In the instant matter, the Petitioner was replaced as the registered agent for the BLCCP on March 31, 2022.  She represents that she received no stipend or compensation in her role as registered agent.  The Petitioner’s description of her continued identification as the registered agent after 2016 as an oversight on her part supports that there is no expectation of a future relationship between the Petitioner and the organization.  Whether the Petitioner was a business associate of the BLCCP prior to March 31, 2022, is neither before the Ethics Commission today nor germane to this advisory opinion.[6]  Based on the facts as represented, the Petitioner is not a business associate of the BLCCP now.  For that reason, and barring any other conflict of interest, the Code of Ethics does not prevent the Petitioner from participating in General Assembly discussions and decision-making going forward that will directly financially impact the BLCCP.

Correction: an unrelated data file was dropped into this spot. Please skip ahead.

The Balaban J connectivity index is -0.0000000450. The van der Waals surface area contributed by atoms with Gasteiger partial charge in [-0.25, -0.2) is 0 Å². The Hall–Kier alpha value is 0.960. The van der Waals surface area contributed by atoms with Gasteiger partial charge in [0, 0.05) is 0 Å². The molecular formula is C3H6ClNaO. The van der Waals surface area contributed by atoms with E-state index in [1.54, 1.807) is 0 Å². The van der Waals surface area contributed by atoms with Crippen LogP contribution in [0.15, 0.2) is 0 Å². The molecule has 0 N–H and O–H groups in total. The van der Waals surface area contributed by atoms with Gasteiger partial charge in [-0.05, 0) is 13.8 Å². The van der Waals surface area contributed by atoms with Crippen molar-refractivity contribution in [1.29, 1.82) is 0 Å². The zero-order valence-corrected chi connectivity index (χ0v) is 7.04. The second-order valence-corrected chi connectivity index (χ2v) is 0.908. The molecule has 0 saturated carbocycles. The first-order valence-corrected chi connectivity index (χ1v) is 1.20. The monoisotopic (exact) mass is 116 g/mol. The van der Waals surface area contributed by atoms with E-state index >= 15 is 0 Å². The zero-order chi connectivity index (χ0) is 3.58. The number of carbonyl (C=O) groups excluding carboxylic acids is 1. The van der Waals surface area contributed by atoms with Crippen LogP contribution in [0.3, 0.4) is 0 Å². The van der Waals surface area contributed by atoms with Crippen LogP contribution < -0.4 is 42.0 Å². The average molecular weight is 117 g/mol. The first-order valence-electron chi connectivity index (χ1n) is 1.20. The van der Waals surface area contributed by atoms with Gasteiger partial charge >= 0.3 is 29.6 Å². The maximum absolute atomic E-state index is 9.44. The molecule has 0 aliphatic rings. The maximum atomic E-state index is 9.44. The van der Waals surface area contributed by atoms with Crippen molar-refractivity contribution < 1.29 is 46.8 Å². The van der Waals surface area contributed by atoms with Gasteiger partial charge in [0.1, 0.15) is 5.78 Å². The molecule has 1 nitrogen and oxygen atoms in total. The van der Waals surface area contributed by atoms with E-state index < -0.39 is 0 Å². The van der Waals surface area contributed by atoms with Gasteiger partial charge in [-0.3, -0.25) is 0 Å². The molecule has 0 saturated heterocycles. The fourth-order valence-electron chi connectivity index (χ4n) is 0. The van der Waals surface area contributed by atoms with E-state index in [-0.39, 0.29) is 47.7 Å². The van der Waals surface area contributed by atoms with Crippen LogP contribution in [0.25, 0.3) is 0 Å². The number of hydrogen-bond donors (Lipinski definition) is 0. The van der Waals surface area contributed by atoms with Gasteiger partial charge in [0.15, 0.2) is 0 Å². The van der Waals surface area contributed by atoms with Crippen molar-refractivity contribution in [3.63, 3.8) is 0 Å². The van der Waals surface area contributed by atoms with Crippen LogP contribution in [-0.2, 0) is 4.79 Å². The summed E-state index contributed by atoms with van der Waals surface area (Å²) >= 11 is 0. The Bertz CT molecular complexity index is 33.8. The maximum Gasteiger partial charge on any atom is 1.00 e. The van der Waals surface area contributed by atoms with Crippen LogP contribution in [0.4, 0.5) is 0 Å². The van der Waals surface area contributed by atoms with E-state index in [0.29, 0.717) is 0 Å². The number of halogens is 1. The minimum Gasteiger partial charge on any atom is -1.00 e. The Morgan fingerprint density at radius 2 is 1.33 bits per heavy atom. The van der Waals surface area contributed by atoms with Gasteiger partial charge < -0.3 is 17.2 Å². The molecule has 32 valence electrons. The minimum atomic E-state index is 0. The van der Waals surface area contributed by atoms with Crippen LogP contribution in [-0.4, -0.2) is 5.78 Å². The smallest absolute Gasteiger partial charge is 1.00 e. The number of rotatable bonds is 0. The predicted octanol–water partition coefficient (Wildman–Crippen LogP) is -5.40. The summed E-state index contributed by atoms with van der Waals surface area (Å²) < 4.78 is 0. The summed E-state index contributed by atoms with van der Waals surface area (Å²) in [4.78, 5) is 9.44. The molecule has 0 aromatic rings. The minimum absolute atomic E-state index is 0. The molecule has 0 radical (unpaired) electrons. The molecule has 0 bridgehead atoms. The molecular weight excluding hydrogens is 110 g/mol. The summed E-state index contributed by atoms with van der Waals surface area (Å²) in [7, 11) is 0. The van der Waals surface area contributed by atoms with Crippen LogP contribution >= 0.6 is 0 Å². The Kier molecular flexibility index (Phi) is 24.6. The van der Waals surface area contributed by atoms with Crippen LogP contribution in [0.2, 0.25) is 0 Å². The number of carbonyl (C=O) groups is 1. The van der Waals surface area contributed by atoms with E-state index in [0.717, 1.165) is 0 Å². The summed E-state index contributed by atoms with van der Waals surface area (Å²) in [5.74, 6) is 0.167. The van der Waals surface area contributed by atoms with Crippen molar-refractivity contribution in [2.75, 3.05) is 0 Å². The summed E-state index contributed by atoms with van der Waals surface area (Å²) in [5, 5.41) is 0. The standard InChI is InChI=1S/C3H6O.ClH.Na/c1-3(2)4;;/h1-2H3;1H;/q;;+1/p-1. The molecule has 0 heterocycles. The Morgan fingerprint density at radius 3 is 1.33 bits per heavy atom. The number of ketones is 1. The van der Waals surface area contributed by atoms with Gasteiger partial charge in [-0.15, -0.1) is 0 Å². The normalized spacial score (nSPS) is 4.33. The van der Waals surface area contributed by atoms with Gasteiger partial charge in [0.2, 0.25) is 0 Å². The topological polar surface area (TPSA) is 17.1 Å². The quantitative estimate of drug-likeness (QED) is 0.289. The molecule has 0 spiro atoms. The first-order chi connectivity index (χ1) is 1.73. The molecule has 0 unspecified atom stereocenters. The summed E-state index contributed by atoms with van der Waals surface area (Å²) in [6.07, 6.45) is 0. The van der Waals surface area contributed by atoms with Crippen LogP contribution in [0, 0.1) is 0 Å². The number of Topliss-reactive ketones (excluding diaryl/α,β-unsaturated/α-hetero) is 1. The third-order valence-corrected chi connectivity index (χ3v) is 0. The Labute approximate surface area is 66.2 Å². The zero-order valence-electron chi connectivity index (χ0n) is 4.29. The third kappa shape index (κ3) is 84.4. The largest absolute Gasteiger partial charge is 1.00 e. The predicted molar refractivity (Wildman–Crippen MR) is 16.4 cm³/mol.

This Advisory Opinion is strictly limited to the facts stated herein and relates only to the application of the Rhode Island Code of Ethics.  Under the Code of Ethics, advisory opinions are based on the representations made by, or on behalf of, a public official or employee and are not adversarial or investigative proceedings.  Finally, this Commission offers no opinion on the effect that any other statute, regulation, ordinance, constitutional provision, charter provision, or canon of professional ethics may have on this situation. 

Code Citations:

§ 36-14-2(3)   
§ 36-14-5(a)   
§ 36-14-5(d)   
§ 36-14-6        
§ 36-14-7(a)   

Constitutional Authority:       
R.I. Const., art III, sec. 7

Related Advisory Opinions:  
A.O. 2021-22 
A.O. 2020-3   
A.O. 2019-60 
A.O. 2013-21 
A.O. 2012-28 
A.O. 2000-74 

Keywords:     
Appearance of Impropriety

Business Associate